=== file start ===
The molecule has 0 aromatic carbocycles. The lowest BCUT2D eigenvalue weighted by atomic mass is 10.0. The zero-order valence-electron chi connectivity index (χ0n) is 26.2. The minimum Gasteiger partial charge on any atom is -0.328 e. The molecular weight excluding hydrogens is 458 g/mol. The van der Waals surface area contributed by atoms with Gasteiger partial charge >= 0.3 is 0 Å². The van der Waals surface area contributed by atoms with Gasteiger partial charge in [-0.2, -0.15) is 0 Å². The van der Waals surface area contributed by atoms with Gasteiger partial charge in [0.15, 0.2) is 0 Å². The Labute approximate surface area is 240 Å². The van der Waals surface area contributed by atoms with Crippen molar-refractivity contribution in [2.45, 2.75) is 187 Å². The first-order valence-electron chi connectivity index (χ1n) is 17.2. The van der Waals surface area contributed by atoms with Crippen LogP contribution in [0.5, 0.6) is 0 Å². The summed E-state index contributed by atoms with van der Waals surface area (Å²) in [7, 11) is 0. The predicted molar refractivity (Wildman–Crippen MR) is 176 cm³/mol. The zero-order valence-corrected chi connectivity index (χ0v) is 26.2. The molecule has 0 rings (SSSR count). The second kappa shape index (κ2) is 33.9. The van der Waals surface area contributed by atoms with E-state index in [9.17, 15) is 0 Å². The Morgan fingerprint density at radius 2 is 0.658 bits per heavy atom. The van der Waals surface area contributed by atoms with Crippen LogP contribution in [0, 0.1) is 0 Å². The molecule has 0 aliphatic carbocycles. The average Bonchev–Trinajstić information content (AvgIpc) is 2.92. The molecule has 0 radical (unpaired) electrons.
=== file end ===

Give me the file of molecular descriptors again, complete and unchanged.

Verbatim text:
The molecule has 0 aromatic carbocycles. The lowest BCUT2D eigenvalue weighted by atomic mass is 10.0. The zero-order valence-electron chi connectivity index (χ0n) is 26.2. The minimum Gasteiger partial charge on any atom is -0.328 e. The molecular weight excluding hydrogens is 458 g/mol. The van der Waals surface area contributed by atoms with Gasteiger partial charge >= 0.3 is 0 Å². The van der Waals surface area contributed by atoms with Gasteiger partial charge in [-0.2, -0.15) is 0 Å². The van der Waals surface area contributed by atoms with Gasteiger partial charge in [0.15, 0.2) is 0 Å². The Labute approximate surface area is 240 Å². The van der Waals surface area contributed by atoms with Crippen molar-refractivity contribution in [2.45, 2.75) is 187 Å². The first-order valence-electron chi connectivity index (χ1n) is 17.2. The van der Waals surface area contributed by atoms with Crippen LogP contribution in [0.5, 0.6) is 0 Å². The summed E-state index contributed by atoms with van der Waals surface area (Å²) in [7, 11) is 0. The predicted molar refractivity (Wildman–Crippen MR) is 176 cm³/mol. The zero-order valence-corrected chi connectivity index (χ0v) is 26.2. The molecule has 0 rings (SSSR count). The second kappa shape index (κ2) is 33.9. The van der Waals surface area contributed by atoms with E-state index in [9.17, 15) is 0 Å². The Morgan fingerprint density at radius 2 is 0.658 bits per heavy atom. The van der Waals surface area contributed by atoms with Crippen LogP contribution in [0, 0.1) is 0 Å². The molecule has 0 aliphatic carbocycles. The average Bonchev–Trinajstić information content (AvgIpc) is 2.92. The molecule has 0 radical (unpaired) electrons.